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It’s Summertime Which Means Pool Time – Swim Smart, Stay Safe

I was born and raised in Arizona and without a doubt my favorite season growing up was summer. Ice cream, watermelon and substantial tan lines…all words that come to mind when I think of my childhood summers. But most of all, summer always meant countless hours at the public pool, the place I loved going to most. And though my love of swimming would eventually fade over the years, staying safe around water is something that continues to be a heightened priority for all.

On this episode of “Your Health” we visit Hubbard Family Swim School to learn more about water safety and how swimming is not only an imperative life skill, but also greatly impacts people physically, socially and even cognitively.

Swimming at the pool several times a week was always a fun summer tradition. Cheerfully posing at Sunnyslope Pool alongside my friend, Miranda, at age 7.

Safety First

It should be no surprise that learning how to swim is essential if you plan on being in or near water. Sadly, drowning is the leading cause of unintentional deaths in children ages one to four. It doesn’t have to be that way, though. Most water-related accidents can be avoided by knowing how to stay safe around water.

The American Red Cross provides a wealth of water safety tips and reminders including:

  • Absolutely never, for any reason, leave a child unattended near water.
  • Ensure that everyone in the family learns to swim and enroll them in age-appropriate swimming lessons.
  • Never allow anyone to swim alone – always use the buddy system!
  • Installing and using barriers around your home pool is a must.
  • Enroll in a water safety, first aid and CPR/AED courses to learn how to prevent and respond to emergencies.

The American Red Cross offers a free app you can also download for water safety guidance on-the-go.

Swim Smart

Hubbard Swim School is celebrating their 20th anniversary and I had the pleasure of chatting with the school’s founder, Bob Hubbard, on the importance of exposing children to water at an early age and some of the misconceptions of water safety. Bob shared some wonderful information and advice – take a look!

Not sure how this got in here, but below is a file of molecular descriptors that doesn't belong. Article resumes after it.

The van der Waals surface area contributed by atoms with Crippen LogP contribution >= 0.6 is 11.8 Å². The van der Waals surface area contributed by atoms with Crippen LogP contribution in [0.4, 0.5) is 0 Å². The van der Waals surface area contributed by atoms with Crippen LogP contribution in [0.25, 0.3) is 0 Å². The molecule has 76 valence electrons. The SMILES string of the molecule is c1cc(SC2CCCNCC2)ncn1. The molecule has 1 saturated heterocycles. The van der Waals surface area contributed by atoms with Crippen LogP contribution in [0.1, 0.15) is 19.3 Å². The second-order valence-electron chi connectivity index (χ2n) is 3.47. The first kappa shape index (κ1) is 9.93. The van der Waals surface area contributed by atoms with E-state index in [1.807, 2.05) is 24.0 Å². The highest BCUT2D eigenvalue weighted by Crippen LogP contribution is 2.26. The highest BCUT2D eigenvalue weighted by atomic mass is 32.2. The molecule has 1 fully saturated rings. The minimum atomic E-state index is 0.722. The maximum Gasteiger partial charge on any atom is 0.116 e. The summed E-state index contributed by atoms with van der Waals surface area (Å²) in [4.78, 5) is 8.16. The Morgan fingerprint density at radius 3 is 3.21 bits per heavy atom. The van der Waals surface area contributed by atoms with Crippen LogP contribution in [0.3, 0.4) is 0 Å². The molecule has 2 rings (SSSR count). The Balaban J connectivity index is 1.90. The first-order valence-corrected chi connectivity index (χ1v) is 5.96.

Be a Water Watcher

In his interview Bob mentioned the importance of having a Water Watcher when children are swimming. Again, a Water Watcher is a responsible adult who agrees to attentively watch the kids in the water while wearing a Water Watcher card. After a certain amount of time (ie. 15-20 minutes), the Water Watcher tag is passed on to the next adult in line responsible for actively supervising those in the water. Being a Water Watcher is a great water safety tool for adults to take turns supervising their children in the water!

Pet Pool Safety

If your family is anything like mine, our four-legged friends are always close by. And although we don’t have a pool at home, perhaps you do, so here’s a tip! Be sure to always wash any pool chemicals off their fur, not only can it irritate their skin but if they swallow it when they lick their fur they can get sick.

Also, did you know that not all dogs can swim? Most people think all dogs are natural swimmers (I was one of them), but that’s actually not the case. Some breeds – the bulldog, for example – cannot swim at all and will sink if tossed in the water without a flotation device holding them above water. Experts say 90 percent of dogs are capable of learning how to swim and the key is teaching them in a relaxed setting.

Remember when it comes to water safety, stay proactive and intentional.

Stay healthy (and safe), my friends!

Erica Cardenas (@ericacardenas1)